Sunday, May 16, 2021

The freedom of the press still furnishes that check upon government which no constitution has ever been able to provide – Chicago Tribune.

Home Issue 24 Printed Centralian Advocate soon to fold

Printed Centralian Advocate soon to fold

By ERWIN CHLANDA

 

The Centralian Advocate have not confirmed nor denied it, but The Guardian, quoting News Corp executive chairman Michael Miller, is reporting that the masthead’s printed paper will soon will be no more.

 

It is among more than 100 Murdoch titles affected, with major job losses in regional and community coverage.

 

Mr Miller is quoted in the Nine newspapers this morning as saying, in a leaked letter to his staff: “Over recent months we have undertaken a comprehensive review of our regional and community newspapers.

 

“This review considered the ongoing consumer shift to reading and subscribing news online, and the acceleration of businesses using digital advertising.”

 

This is a shift the Alice Springs News anticipated in 1997 when we became one of the country’s first online newspapers, initially in tandem with printed editions before going exclusively online in 2011.

 

In recent weeks the Advocate’s digital presence, as an adjunct to the Darwin-based NT News, has been expanded.

 

The development announced today makes the Alice Springs News the only locally owned and produced newspaper in this town.

 

We look forward to serving it, as we have done for the past 26 years.

 
 
UPDATE MAY 29 @ 11am
 
Centralian Advocate editor Anthony Geppa, in response to a request for comment yesterday, confirmed by telephone a short while ago that the printed edition of the Centralian Advocate will cease to exist but declined to discuss the matter any further.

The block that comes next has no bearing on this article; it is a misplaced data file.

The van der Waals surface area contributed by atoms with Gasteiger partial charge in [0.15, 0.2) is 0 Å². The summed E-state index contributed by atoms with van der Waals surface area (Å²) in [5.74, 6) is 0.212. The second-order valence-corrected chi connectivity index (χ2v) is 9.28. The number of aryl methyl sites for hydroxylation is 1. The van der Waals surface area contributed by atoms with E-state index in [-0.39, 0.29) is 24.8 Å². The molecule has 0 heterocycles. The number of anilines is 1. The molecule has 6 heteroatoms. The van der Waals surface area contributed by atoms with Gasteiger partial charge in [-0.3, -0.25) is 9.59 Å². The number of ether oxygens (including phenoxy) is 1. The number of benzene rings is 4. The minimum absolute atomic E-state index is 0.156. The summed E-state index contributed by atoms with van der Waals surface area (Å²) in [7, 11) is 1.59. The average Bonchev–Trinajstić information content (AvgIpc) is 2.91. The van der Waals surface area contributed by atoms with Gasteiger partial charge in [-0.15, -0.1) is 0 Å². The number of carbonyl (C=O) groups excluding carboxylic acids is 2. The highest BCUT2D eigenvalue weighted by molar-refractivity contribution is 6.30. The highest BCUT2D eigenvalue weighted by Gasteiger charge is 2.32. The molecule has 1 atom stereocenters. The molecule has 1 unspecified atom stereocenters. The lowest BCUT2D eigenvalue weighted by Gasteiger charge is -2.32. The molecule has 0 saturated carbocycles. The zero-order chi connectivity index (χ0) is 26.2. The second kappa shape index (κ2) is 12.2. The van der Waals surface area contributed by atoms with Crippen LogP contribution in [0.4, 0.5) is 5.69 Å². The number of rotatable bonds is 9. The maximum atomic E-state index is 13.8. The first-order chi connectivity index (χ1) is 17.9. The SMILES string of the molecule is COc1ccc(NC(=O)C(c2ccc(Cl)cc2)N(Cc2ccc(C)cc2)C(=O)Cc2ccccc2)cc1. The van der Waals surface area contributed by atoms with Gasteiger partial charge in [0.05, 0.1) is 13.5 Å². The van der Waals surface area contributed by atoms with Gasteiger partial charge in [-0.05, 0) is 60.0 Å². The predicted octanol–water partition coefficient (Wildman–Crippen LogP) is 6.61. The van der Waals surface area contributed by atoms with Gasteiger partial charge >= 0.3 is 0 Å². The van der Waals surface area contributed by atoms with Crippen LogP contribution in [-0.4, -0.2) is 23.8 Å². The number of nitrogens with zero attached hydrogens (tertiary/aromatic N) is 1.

6 COMMENTS

  1. As an ex-pat of Alice Springs, the closure of “Murdoch newspapers” disadvantages many people especially in rural areas. Despite what is said many are not bound to computers nor are they addicted to the latest apps because of their age or not being able to access new knowledge.
    The assumption that everybody will be able to read on line is a joke. Many in rural areas enjoy sitting and reading about hatch match and despatch in their area and stories that relate. Too many assume! Who will talk to the outback if not the printed news?

  2. Well great news from my perspective. Everyone jumping on the support local, but the Murdoch group is hardly Local. I don’t recall ever seeing an ad from the NT Goverment in the Alice Springs News, which I think is very hypocritical considering they are one of the buy local advocates.
    It just clicked, perhaps when they were told they should be advocates, the minions mistakenly thought the bosses meant to place the ads in the Advocate, instead of the local paper, the Alice Springs News!
    So let’s not pretend anymore and start supporting local and now that the Advocate is gone, I guess there will be at least some ads placed by the government we own and the Town Council we also own.

  3. @ Dr George Toepfer: The opposite is true. Our online newspaper is putting people in the outback on par with the rest of the world.
    Most remote communities now have mobile phone and online service and as such they have access to the Alice Springs News at a level that could never be imagined with printed papers.
    I am speaking with first-hand experience: For the first 15 of our 26 years in publication the best we could do was to send bundles of papers to the bush stores, with significant delays and little certainty that they would be displayed and picked up by shoppers. (In town we provided home delivery.)
    Now these outback phone and computer users have exactly the same access to the News as do people in Alice Springs, Frankfurt and Cape Town and New York. And many are quite advanced in years.
    Erwin Chlanda, Editor

  4. Hi Erwin: Very sad to hear of the Centralian Advocate no longer in print – it is the end of an historic and at times colourful era.
    Cheers, Mike Mercer (ex Advocate printer from the “hot metal” days).

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